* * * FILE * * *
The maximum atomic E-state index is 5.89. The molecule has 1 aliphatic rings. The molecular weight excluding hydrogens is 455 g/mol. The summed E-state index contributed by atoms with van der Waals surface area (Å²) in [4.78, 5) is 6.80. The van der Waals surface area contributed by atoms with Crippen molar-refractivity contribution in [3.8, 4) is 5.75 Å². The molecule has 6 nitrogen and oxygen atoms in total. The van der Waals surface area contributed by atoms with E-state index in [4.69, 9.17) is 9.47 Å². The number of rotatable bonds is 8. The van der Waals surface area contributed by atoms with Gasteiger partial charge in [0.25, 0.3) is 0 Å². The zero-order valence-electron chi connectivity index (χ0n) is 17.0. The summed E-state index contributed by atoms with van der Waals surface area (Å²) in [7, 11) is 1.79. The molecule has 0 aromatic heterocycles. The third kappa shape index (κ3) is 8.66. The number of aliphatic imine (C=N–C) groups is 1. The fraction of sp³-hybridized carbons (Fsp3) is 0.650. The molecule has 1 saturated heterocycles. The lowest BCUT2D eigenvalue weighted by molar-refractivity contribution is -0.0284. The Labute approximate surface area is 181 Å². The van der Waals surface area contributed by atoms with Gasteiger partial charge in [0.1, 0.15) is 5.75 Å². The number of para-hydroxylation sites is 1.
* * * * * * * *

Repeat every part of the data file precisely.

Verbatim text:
The maximum atomic E-state index is 5.89. The molecule has 1 aliphatic rings. The molecular weight excluding hydrogens is 455 g/mol. The summed E-state index contributed by atoms with van der Waals surface area (Å²) in [4.78, 5) is 6.80. The van der Waals surface area contributed by atoms with Crippen molar-refractivity contribution in [3.8, 4) is 5.75 Å². The molecule has 6 nitrogen and oxygen atoms in total. The van der Waals surface area contributed by atoms with E-state index in [4.69, 9.17) is 9.47 Å². The number of rotatable bonds is 8. The van der Waals surface area contributed by atoms with Gasteiger partial charge in [0.25, 0.3) is 0 Å². The zero-order valence-electron chi connectivity index (χ0n) is 17.0. The summed E-state index contributed by atoms with van der Waals surface area (Å²) in [7, 11) is 1.79. The molecule has 0 aromatic heterocycles. The third kappa shape index (κ3) is 8.66. The number of aliphatic imine (C=N–C) groups is 1. The fraction of sp³-hybridized carbons (Fsp3) is 0.650. The molecule has 1 saturated heterocycles. The lowest BCUT2D eigenvalue weighted by molar-refractivity contribution is -0.0284. The Labute approximate surface area is 181 Å². The van der Waals surface area contributed by atoms with Gasteiger partial charge in [0.1, 0.15) is 5.75 Å². The number of para-hydroxylation sites is 1.